Tennessee sophomore quarterback Tyler Bray took the first step towards returning under center on Monday when the sophomore quarterback got the cast taken off his right hand. But that doesn’t mean he’ll play this Saturday when the Volunteers play at Arkansas.

“We don’t expect him to play,” UT coach Derek Dooley said. “I never have expected him to play this week.”

Bray has been sidelined since the Georgia game on Oct. 8 with a broken right thumb on his throwing hand.

 “Tyler will get his cast off today and will get evaluated,” Dooley said. “What does that mean? First of all, it means how is your strength to squeeze a ball? And it’s going to take a little time because it has been kind of locked off there to get the kind of range and motion back. Secondly and more importantly, how has the bone healed? We will X-ray it, evaluate it and then go from there.

“We have to look at the X-ray, feel his strength levels and if both of those things check out, which the likelihood is they won’t, and then we go to a CT-scan, which I think is the final determining factor. The pain is not the issue. The pain is what he can tolerate. The issue is the bone has to be healed, because we aren’t going to put him out there and the bone is almost there but it’s not. The bone has to be healed, he has to be able to tolerate the pain and he has to be able to perform. If he can’t go out there and throw it like he’s used to throwing it, then why play him?”

Bray was ranked among the top quarterbacks in the country in several passing categories through the Vols’ first five games, completing 65.9 percent of his throws (116-of-176) for 1,579 yards and 14 touchdowns with only two interceptions.

In the four games he has missed, UT quarterbacks Matt Simms and Justin Worley have combined to be just 52-of-107 (48.6 percent) for 628 yards, one touchdown and five interceptions, albeit against much better competition, including the nations’ top two defenses: LSU and Alabama.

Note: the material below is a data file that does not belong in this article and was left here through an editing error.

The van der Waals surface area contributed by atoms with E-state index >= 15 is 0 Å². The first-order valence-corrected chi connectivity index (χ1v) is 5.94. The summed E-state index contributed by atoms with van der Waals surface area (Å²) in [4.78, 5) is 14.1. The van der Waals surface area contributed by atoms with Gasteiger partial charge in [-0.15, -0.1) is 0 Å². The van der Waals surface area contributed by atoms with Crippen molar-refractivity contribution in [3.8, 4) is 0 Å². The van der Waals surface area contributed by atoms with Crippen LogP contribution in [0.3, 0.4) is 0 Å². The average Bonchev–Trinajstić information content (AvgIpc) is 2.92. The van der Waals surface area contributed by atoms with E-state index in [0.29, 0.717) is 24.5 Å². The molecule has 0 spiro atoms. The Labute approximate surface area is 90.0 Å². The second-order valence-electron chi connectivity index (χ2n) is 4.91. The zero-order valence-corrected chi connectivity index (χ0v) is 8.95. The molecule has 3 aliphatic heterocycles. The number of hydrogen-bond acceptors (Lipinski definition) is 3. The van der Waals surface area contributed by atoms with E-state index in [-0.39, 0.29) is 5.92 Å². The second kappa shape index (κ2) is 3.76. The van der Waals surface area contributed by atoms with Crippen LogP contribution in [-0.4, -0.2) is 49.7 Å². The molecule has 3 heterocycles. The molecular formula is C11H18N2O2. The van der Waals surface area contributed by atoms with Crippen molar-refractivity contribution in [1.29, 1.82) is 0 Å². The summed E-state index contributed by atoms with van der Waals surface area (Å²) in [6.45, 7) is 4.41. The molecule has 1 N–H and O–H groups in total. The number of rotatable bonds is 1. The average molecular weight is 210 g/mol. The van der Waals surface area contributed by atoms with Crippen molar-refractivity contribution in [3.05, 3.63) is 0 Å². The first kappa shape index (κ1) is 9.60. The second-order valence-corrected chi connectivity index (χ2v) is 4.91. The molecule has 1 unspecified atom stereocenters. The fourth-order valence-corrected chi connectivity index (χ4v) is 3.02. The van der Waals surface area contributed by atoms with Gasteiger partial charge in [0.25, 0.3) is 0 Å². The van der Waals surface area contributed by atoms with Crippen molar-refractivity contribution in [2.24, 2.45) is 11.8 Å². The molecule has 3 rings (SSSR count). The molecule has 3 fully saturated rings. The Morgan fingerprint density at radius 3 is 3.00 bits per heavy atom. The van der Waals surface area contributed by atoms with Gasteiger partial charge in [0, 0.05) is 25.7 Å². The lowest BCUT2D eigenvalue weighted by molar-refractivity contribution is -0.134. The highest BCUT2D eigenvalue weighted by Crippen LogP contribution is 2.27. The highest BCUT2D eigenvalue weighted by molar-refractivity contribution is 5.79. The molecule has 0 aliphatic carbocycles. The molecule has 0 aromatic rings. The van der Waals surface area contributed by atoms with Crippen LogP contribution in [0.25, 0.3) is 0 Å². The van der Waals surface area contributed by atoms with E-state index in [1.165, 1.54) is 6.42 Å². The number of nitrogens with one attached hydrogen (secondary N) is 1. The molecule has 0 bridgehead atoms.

Worley, a true freshman, replaced Simms in the fourth quarter against the Crimson Tide on Oct. 22 and started UT’s past two games at home against South Carolina and MTSU.

“He performed the way we hoped he would. We have confidence in Justin,” Dooley said. “I tell you we had it going into South Carolina. He just had first-game jitters. Now Justin’s challenge will be he is on the road, he’s playing an SEC team, a top-10 team. It will be a lot more adversity than he faced on Saturday night. But you have to get the first step before you can get the second. We will see how he handles it. He is still a true freshman and he is going to have to go on the road in a tough environment against a good football team.”

Lane running wild(cat)

With UT still trying to improve its running game, coaches used freshman tailback Marlin Lane in a wildcat package against the Blue Raiders.

Dooley said he was pleased with the results the Vols got with Lane taking direct snaps from center, calling it “a starting point,” but noting “it’s not going to solve our (running) problems.”

“I’ve always liked it, I have,” Dooley said. “I haven’t run it here just because I haven’t had a comfort level with the right guy running it. I think it’s a good way to take a few plays off the quarterback. If you don’t run your quarterback runs, the zone read stuff, it’s just a way to have that component in your offense and it helps, but it is rarely going to be the difference between winning and losing.”

How does the team’s second-leading rusher feel about the new formation?

“It doesn’t matter,” Lane said. “As long as I’m out there running it, I’m cool with it.”

M-I-Z-Z-S-E-C

After months of speculation, the Southeastern Conference officially announced Sunday that Missouri was leaving the Big 12 conference to join the SEC.

“We all knew it was coming,” Dooley said. “I don’t really have an opinion on it, and if I did it wouldn’t matter. I’ll worry about that in the spring. It’s a great academic institution, it really is. So it’s going to really enhance our academic reputation in the league.”